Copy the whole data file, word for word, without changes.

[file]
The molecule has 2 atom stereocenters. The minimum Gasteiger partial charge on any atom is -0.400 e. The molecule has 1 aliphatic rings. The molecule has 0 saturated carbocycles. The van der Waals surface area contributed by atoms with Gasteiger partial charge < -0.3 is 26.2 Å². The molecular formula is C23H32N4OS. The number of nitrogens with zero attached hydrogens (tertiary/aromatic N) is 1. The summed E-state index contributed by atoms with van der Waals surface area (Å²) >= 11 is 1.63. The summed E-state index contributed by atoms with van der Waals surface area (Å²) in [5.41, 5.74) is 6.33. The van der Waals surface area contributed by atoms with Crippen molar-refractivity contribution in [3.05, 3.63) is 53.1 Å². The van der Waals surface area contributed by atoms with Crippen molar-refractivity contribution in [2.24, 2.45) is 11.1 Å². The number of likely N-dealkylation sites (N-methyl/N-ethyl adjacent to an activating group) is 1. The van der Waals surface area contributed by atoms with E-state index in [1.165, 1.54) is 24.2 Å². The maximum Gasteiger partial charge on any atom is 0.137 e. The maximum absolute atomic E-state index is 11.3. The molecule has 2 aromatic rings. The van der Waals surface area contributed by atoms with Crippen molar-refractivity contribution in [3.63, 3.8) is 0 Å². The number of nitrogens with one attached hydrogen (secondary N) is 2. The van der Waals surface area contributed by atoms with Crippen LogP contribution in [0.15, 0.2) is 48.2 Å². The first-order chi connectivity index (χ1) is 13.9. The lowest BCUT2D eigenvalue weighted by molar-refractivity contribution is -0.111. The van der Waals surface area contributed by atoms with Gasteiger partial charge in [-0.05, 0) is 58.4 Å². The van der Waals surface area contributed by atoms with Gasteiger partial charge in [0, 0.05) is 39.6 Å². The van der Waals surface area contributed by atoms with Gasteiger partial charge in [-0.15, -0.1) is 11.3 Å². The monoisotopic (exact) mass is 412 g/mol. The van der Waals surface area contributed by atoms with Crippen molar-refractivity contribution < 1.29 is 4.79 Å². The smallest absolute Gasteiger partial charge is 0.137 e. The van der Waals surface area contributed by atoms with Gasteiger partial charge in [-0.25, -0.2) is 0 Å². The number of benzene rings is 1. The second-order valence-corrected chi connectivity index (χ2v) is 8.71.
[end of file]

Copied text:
The molecule has 2 atom stereocenters. The minimum Gasteiger partial charge on any atom is -0.400 e. The molecule has 1 aliphatic rings. The molecule has 0 saturated carbocycles. The van der Waals surface area contributed by atoms with Gasteiger partial charge < -0.3 is 26.2 Å². The molecular formula is C23H32N4OS. The number of nitrogens with zero attached hydrogens (tertiary/aromatic N) is 1. The summed E-state index contributed by atoms with van der Waals surface area (Å²) >= 11 is 1.63. The summed E-state index contributed by atoms with van der Waals surface area (Å²) in [5.41, 5.74) is 6.33. The van der Waals surface area contributed by atoms with Crippen molar-refractivity contribution in [3.05, 3.63) is 53.1 Å². The van der Waals surface area contributed by atoms with Crippen molar-refractivity contribution in [2.24, 2.45) is 11.1 Å². The number of likely N-dealkylation sites (N-methyl/N-ethyl adjacent to an activating group) is 1. The van der Waals surface area contributed by atoms with E-state index in [1.165, 1.54) is 24.2 Å². The maximum Gasteiger partial charge on any atom is 0.137 e. The maximum absolute atomic E-state index is 11.3. The molecule has 2 aromatic rings. The van der Waals surface area contributed by atoms with Crippen molar-refractivity contribution in [3.63, 3.8) is 0 Å². The number of nitrogens with one attached hydrogen (secondary N) is 2. The van der Waals surface area contributed by atoms with Crippen LogP contribution in [0.15, 0.2) is 48.2 Å². The first-order chi connectivity index (χ1) is 13.9. The lowest BCUT2D eigenvalue weighted by molar-refractivity contribution is -0.111. The van der Waals surface area contributed by atoms with Gasteiger partial charge in [-0.05, 0) is 58.4 Å². The van der Waals surface area contributed by atoms with Gasteiger partial charge in [0, 0.05) is 39.6 Å². The van der Waals surface area contributed by atoms with Gasteiger partial charge in [-0.15, -0.1) is 11.3 Å². The monoisotopic (exact) mass is 412 g/mol. The van der Waals surface area contributed by atoms with Crippen molar-refractivity contribution < 1.29 is 4.79 Å². The smallest absolute Gasteiger partial charge is 0.137 e. The van der Waals surface area contributed by atoms with Gasteiger partial charge in [-0.25, -0.2) is 0 Å². The number of benzene rings is 1. The second-order valence-corrected chi connectivity index (χ2v) is 8.71.